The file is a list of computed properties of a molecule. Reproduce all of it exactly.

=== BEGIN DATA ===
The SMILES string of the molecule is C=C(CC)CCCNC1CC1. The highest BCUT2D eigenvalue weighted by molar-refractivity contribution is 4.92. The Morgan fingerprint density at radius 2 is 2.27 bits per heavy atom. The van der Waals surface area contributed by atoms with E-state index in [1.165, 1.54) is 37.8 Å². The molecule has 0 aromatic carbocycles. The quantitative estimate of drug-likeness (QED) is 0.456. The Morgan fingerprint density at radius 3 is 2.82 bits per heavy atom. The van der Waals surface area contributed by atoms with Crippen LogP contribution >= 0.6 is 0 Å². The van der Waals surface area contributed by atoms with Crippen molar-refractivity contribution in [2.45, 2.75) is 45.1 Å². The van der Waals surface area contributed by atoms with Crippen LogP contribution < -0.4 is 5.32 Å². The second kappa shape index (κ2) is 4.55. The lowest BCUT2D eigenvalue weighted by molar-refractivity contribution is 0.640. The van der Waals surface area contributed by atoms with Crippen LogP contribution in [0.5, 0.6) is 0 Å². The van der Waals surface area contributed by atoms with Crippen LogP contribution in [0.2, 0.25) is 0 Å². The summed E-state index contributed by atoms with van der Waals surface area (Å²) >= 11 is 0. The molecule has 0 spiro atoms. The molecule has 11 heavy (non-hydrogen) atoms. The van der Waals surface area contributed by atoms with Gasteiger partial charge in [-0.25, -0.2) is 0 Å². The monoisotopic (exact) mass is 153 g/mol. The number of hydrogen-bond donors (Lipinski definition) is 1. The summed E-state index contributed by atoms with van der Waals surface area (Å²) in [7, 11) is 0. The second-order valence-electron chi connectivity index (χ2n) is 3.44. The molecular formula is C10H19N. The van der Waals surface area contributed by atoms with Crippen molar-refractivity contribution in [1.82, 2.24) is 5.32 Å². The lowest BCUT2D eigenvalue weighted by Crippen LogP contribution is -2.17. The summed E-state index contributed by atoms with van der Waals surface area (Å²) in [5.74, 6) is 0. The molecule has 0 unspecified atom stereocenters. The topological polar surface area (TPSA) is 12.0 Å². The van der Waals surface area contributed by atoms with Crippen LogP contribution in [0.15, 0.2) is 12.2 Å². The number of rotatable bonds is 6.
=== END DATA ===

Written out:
The SMILES string of the molecule is C=C(CC)CCCNC1CC1. The highest BCUT2D eigenvalue weighted by molar-refractivity contribution is 4.92. The Morgan fingerprint density at radius 2 is 2.27 bits per heavy atom. The van der Waals surface area contributed by atoms with E-state index in [1.165, 1.54) is 37.8 Å². The molecule has 0 aromatic carbocycles. The quantitative estimate of drug-likeness (QED) is 0.456. The Morgan fingerprint density at radius 3 is 2.82 bits per heavy atom. The van der Waals surface area contributed by atoms with Crippen LogP contribution >= 0.6 is 0 Å². The van der Waals surface area contributed by atoms with Crippen molar-refractivity contribution in [2.45, 2.75) is 45.1 Å². The van der Waals surface area contributed by atoms with Crippen LogP contribution < -0.4 is 5.32 Å². The second kappa shape index (κ2) is 4.55. The lowest BCUT2D eigenvalue weighted by molar-refractivity contribution is 0.640. The van der Waals surface area contributed by atoms with Crippen LogP contribution in [0.5, 0.6) is 0 Å². The van der Waals surface area contributed by atoms with Crippen LogP contribution in [0.2, 0.25) is 0 Å². The summed E-state index contributed by atoms with van der Waals surface area (Å²) >= 11 is 0. The molecule has 0 spiro atoms. The molecule has 11 heavy (non-hydrogen) atoms. The van der Waals surface area contributed by atoms with Gasteiger partial charge in [-0.25, -0.2) is 0 Å². The monoisotopic (exact) mass is 153 g/mol. The number of hydrogen-bond donors (Lipinski definition) is 1. The summed E-state index contributed by atoms with van der Waals surface area (Å²) in [7, 11) is 0. The second-order valence-electron chi connectivity index (χ2n) is 3.44. The molecular formula is C10H19N. The van der Waals surface area contributed by atoms with Crippen molar-refractivity contribution in [1.82, 2.24) is 5.32 Å². The lowest BCUT2D eigenvalue weighted by Crippen LogP contribution is -2.17. The summed E-state index contributed by atoms with van der Waals surface area (Å²) in [5.74, 6) is 0. The molecule has 0 unspecified atom stereocenters. The topological polar surface area (TPSA) is 12.0 Å². The van der Waals surface area contributed by atoms with Crippen LogP contribution in [0.15, 0.2) is 12.2 Å². The number of rotatable bonds is 6.